Updated: Oct 12, 2018
Travelling anywhere has its surprises and challenges. Here are a few things that can help you out with your trip planning so that you know the challenges (and opportunities) that exist here in the far South.
1. Expect the unexpected
Patagonia is famous for its weather- and for good reason. Our proximity to Antarctica, along with the interplay of the sea with the Patagonian Andes and winds coming off the South Patagonian ice sheet, mean that in any one day you can experience weather from every season. Come prepared for the elements, and keep a day pack with you at all times just in case the weather decides to change.
Be sure to check out our article on What to Pack for our tips on what to bring with you!
2. Safe and clean
While vaccinations are required to travel to many parts of South America, Patagonia is an exception. It's too cold here for things like Dengue, Yellow Fever, and Zika virus- and it's so windy that mosquitos and flies usually get blown away. Added to that, the water here is filtered and potable- no need to buy bottled (In fact, please avoid it, as it leads to unnecessary waste!). Keep a filled up water bottle with you at all times, and feel secure in the knowledge that you won't be exposed to any dangerous tropical disease during your stay here.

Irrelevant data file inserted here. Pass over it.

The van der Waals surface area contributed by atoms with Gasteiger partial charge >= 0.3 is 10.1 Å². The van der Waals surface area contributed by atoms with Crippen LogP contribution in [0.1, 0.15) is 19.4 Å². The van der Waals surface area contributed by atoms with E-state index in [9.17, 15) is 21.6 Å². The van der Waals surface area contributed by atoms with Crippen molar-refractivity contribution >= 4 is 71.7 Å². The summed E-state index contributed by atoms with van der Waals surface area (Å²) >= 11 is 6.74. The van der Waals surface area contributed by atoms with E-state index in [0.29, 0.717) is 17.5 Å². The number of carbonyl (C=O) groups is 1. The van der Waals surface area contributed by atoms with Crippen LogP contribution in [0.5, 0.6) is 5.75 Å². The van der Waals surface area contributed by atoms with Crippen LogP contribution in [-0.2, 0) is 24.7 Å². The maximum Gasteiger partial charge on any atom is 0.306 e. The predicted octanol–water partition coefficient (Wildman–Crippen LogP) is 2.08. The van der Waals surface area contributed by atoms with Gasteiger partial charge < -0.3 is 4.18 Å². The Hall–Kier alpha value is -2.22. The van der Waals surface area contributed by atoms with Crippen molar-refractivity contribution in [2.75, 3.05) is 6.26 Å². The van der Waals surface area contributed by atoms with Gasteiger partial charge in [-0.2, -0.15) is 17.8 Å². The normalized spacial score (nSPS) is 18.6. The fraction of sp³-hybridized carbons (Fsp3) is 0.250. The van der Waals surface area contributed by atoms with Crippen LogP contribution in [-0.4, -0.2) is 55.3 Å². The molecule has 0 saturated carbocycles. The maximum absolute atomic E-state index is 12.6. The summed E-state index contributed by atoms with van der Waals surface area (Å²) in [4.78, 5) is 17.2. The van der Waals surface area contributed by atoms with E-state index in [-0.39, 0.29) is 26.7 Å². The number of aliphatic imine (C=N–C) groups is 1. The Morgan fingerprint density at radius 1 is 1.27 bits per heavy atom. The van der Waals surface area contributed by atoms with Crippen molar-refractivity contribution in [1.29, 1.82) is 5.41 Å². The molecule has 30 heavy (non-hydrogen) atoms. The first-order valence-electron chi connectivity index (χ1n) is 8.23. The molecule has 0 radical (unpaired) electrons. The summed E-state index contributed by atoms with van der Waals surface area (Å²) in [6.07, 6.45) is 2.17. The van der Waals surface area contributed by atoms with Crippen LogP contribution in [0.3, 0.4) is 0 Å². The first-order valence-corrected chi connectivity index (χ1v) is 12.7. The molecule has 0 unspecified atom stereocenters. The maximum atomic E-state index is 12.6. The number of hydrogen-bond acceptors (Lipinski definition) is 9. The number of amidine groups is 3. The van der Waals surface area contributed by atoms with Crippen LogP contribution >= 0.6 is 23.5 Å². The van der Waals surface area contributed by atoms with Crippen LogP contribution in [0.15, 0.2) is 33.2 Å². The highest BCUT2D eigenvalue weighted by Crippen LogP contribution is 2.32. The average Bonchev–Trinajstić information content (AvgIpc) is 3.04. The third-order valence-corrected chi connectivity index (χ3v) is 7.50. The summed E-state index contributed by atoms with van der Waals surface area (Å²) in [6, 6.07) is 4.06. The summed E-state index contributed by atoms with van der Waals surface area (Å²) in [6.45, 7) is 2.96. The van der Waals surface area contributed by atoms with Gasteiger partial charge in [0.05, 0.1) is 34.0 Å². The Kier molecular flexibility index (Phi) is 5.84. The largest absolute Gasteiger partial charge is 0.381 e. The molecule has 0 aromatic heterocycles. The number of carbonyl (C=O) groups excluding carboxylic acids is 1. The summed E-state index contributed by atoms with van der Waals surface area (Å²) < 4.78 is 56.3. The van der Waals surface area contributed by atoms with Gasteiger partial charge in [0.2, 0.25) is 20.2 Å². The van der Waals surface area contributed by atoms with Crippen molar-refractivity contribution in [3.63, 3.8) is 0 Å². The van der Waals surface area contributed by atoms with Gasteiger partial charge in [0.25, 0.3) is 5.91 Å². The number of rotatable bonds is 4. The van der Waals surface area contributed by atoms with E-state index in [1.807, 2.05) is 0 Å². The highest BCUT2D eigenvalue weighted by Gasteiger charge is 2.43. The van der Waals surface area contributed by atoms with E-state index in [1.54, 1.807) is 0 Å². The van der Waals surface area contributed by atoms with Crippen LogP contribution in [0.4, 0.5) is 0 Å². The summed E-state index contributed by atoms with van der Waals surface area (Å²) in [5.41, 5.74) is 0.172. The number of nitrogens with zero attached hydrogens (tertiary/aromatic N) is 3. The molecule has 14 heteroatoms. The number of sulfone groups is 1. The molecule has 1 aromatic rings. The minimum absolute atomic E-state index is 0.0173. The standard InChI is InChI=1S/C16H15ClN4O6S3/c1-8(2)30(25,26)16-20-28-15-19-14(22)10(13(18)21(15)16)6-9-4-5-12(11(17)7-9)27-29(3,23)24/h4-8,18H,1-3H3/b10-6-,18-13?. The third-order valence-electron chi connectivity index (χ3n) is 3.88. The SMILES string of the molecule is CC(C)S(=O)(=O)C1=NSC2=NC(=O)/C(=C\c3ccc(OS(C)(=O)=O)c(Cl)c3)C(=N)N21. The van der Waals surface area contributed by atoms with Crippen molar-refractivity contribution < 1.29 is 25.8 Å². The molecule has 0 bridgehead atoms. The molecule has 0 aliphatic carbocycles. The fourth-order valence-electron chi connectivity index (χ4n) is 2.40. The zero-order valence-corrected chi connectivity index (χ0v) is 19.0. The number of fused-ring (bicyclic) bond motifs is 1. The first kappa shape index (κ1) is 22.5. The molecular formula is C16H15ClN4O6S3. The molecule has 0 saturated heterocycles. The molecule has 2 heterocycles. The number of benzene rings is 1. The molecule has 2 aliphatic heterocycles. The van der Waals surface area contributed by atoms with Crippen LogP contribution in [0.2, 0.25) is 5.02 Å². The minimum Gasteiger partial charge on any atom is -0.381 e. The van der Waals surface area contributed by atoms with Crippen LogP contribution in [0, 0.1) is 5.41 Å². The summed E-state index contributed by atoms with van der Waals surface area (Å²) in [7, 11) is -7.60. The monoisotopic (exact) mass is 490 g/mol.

3. Cold, hard Cash
Though businesses are updating to recieve payments by credit and debit, the economy in Patagonia is mostly governed by cash transactions. Make sure to have some cash (Or "Efectivo" as they call it here) on you at all times.
For information on average prices here, check out our article on "What things Cost"!
4 . It's a dog's life
Thanks to a recent cull, wild dogs are not as much of a problem here in Patagonia as they were before. However, the streets are still full of dogs wandering around. Some of them are pets that the owners have allowed to roam free, and many, many others are pets that people have abandoned. This means that the majority of the street dogs here are affectionate and gentle. Some of them- especially those that frequent the plaza and downtown- are cared for by the communities they live in, and are extremely friendly. However, if you are nervous around dogs, it is best not to walk alone, especially in neighborhoods outside the plaza, as you may get a fright. Monitor the behaviour of any dog you meet before petting it, and always use caution when loving on street dogs.
While in Chile, tipping is not expected or considered mandatory, Patagonians are a bit different. This region depends heavily on income brought in by tourism, and it is generally hoped that foreign tourists, at least, will tip their service providors. Don't feel obligated, but if your waiter, tour guide, driver, or other service providor does a great job, show them your appreciation by tipping them. It will make their day brighter and go a long way in augmenting their seasonal wage.
8. Don't flush the paper!